3. Which infrastructure can the government outsource? Which infrastructure is a security threat to outsource? Who are trusted partners for outsourcing?
  4. What is the value of investment in NOFBI while there is no last-mile connectivity? Should the NOFBI operator be able to go the long haul and provide last-mile services to all intended recipient(s) of the service?
  5. What levels of approvals are there (change management) for any change to happen in a critical internet resource? (Just last month, a misguided change at KENIC affecting DNSSEC affected the entire .ke domains for a whole day. No domain was accessible).
  6. How is the security and integrity of PKI maintained?
  7. How are the counties managing ICT county-specific infrastructure and what capacities exist at that level?



Roll out/ Rapid Response questions


  1. How fast can we roll out, upgrade, and repaired our fiber optic infrastructure? (There has been a deliberate systematic plot to ensure there are no ducts on wayleaves to pull fiber optic cable within minimum time, and cost-effectively).
  2. Can we vet the software that runs on and support critical infrastructure? We have had cases of defective and compromised firmware and compromised software that has payloads executed at certain times by malicious actors. Which software and hardware do we trust? Can we audit this software?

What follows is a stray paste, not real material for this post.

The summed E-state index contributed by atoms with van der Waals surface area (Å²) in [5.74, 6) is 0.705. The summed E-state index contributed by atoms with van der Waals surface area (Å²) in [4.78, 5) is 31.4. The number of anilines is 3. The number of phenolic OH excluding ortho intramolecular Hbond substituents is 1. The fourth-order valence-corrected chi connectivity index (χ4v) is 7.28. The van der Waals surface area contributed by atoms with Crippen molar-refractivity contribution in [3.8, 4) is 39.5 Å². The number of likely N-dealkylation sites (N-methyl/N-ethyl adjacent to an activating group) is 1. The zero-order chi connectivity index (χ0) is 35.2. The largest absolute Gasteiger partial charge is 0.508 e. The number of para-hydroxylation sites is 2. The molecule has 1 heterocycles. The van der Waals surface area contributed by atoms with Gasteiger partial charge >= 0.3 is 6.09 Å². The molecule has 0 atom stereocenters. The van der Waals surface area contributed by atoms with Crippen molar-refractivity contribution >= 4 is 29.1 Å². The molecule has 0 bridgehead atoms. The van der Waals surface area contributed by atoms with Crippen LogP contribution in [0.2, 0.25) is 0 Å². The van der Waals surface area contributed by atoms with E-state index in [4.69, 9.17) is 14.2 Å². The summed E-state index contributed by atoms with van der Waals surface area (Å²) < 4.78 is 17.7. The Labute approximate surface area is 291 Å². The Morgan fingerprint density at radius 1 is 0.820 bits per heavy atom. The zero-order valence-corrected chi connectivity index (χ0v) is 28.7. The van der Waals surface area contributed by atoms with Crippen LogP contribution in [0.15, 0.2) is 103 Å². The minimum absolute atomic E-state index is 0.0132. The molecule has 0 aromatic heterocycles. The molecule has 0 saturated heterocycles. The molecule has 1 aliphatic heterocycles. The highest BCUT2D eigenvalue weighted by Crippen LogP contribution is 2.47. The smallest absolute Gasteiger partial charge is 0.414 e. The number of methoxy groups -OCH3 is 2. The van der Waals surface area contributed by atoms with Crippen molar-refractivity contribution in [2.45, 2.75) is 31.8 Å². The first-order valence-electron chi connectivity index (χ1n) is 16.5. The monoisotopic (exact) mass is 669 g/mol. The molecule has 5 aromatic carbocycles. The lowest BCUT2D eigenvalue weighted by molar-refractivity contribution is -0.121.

3. What is the role of standards? ( ISO 27000 series Standards on Information Security and the ISO 20,000 series on Service Management).


 Regulation vs Legislation and questions regarding scope


  1. Is it necessary to have an Act on critical infrastructure considering the dynamism and complexity of ICT? Would a few amendments under the KICA 2013 not suffice?
  2. Would it perhaps not be useful to have separate acts or regulations for critical internet infrastructure on the one hand, and critical infrastructures like (power and transport) connected to the internet on the other hand? The two types of critical infrastructure are related but require different and specialized approaches.